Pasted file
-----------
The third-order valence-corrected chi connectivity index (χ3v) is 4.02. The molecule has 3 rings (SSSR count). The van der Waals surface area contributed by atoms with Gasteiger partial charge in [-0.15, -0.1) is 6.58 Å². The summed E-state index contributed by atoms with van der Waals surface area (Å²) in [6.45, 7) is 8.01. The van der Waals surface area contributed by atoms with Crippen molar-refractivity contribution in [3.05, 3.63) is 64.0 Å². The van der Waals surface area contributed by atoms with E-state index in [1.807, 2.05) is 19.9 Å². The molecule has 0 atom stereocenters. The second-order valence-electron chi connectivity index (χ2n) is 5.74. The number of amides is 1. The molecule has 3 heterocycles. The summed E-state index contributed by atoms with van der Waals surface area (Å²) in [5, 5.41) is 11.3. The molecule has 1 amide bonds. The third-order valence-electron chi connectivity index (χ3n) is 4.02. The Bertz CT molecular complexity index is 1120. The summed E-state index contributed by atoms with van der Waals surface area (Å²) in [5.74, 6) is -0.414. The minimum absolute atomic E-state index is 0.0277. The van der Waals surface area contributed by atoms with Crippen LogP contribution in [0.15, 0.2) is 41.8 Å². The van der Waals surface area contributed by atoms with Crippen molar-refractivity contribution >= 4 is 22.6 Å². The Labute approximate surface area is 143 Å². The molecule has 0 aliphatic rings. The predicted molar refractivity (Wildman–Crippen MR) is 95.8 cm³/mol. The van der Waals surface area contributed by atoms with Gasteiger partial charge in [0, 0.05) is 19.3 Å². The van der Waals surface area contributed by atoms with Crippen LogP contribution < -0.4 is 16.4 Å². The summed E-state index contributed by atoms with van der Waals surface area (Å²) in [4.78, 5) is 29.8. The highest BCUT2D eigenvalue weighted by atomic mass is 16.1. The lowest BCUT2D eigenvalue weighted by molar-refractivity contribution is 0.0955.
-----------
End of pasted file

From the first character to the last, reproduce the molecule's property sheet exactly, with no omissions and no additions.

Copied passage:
The third-order valence-corrected chi connectivity index (χ3v) is 4.02. The molecule has 3 rings (SSSR count). The van der Waals surface area contributed by atoms with Gasteiger partial charge in [-0.15, -0.1) is 6.58 Å². The summed E-state index contributed by atoms with van der Waals surface area (Å²) in [6.45, 7) is 8.01. The van der Waals surface area contributed by atoms with Crippen molar-refractivity contribution in [3.05, 3.63) is 64.0 Å². The van der Waals surface area contributed by atoms with E-state index in [1.807, 2.05) is 19.9 Å². The molecule has 0 atom stereocenters. The second-order valence-electron chi connectivity index (χ2n) is 5.74. The number of amides is 1. The molecule has 3 heterocycles. The summed E-state index contributed by atoms with van der Waals surface area (Å²) in [5, 5.41) is 11.3. The molecule has 1 amide bonds. The third-order valence-electron chi connectivity index (χ3n) is 4.02. The Bertz CT molecular complexity index is 1120. The summed E-state index contributed by atoms with van der Waals surface area (Å²) in [5.74, 6) is -0.414. The minimum absolute atomic E-state index is 0.0277. The van der Waals surface area contributed by atoms with Crippen LogP contribution in [0.15, 0.2) is 41.8 Å². The van der Waals surface area contributed by atoms with Crippen molar-refractivity contribution >= 4 is 22.6 Å². The Labute approximate surface area is 143 Å². The molecule has 0 aliphatic rings. The predicted molar refractivity (Wildman–Crippen MR) is 95.8 cm³/mol. The van der Waals surface area contributed by atoms with Gasteiger partial charge in [0, 0.05) is 19.3 Å². The van der Waals surface area contributed by atoms with Crippen LogP contribution < -0.4 is 16.4 Å². The summed E-state index contributed by atoms with van der Waals surface area (Å²) in [4.78, 5) is 29.8. The highest BCUT2D eigenvalue weighted by atomic mass is 16.1. The lowest BCUT2D eigenvalue weighted by molar-refractivity contribution is 0.0955.